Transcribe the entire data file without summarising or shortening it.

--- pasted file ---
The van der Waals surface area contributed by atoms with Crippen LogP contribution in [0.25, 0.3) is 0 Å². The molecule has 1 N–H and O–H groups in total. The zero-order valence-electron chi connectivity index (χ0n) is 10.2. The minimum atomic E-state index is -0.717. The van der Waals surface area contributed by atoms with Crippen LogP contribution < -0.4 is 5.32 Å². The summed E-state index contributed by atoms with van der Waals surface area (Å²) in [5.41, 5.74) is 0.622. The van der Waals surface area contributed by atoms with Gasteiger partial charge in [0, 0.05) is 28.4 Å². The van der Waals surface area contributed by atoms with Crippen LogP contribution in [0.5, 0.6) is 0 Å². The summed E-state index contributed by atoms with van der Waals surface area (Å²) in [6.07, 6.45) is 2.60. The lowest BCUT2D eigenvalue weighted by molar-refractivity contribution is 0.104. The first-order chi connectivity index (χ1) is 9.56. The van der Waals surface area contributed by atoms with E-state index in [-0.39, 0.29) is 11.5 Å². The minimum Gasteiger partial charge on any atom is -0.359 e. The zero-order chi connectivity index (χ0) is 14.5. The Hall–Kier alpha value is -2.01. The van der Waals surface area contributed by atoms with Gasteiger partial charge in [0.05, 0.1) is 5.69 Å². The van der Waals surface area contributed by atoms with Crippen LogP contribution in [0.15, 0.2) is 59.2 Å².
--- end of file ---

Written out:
The van der Waals surface area contributed by atoms with Crippen LogP contribution in [0.25, 0.3) is 0 Å². The molecule has 1 N–H and O–H groups in total. The zero-order valence-electron chi connectivity index (χ0n) is 10.2. The minimum atomic E-state index is -0.717. The van der Waals surface area contributed by atoms with Crippen LogP contribution < -0.4 is 5.32 Å². The summed E-state index contributed by atoms with van der Waals surface area (Å²) in [5.41, 5.74) is 0.622. The van der Waals surface area contributed by atoms with Gasteiger partial charge in [0, 0.05) is 28.4 Å². The van der Waals surface area contributed by atoms with Crippen LogP contribution in [0.5, 0.6) is 0 Å². The summed E-state index contributed by atoms with van der Waals surface area (Å²) in [6.07, 6.45) is 2.60. The lowest BCUT2D eigenvalue weighted by molar-refractivity contribution is 0.104. The first-order chi connectivity index (χ1) is 9.56. The van der Waals surface area contributed by atoms with E-state index in [-0.39, 0.29) is 11.5 Å². The minimum Gasteiger partial charge on any atom is -0.359 e. The zero-order chi connectivity index (χ0) is 14.5. The Hall–Kier alpha value is -2.01. The van der Waals surface area contributed by atoms with Gasteiger partial charge in [0.05, 0.1) is 5.69 Å². The van der Waals surface area contributed by atoms with Crippen LogP contribution in [0.15, 0.2) is 59.2 Å².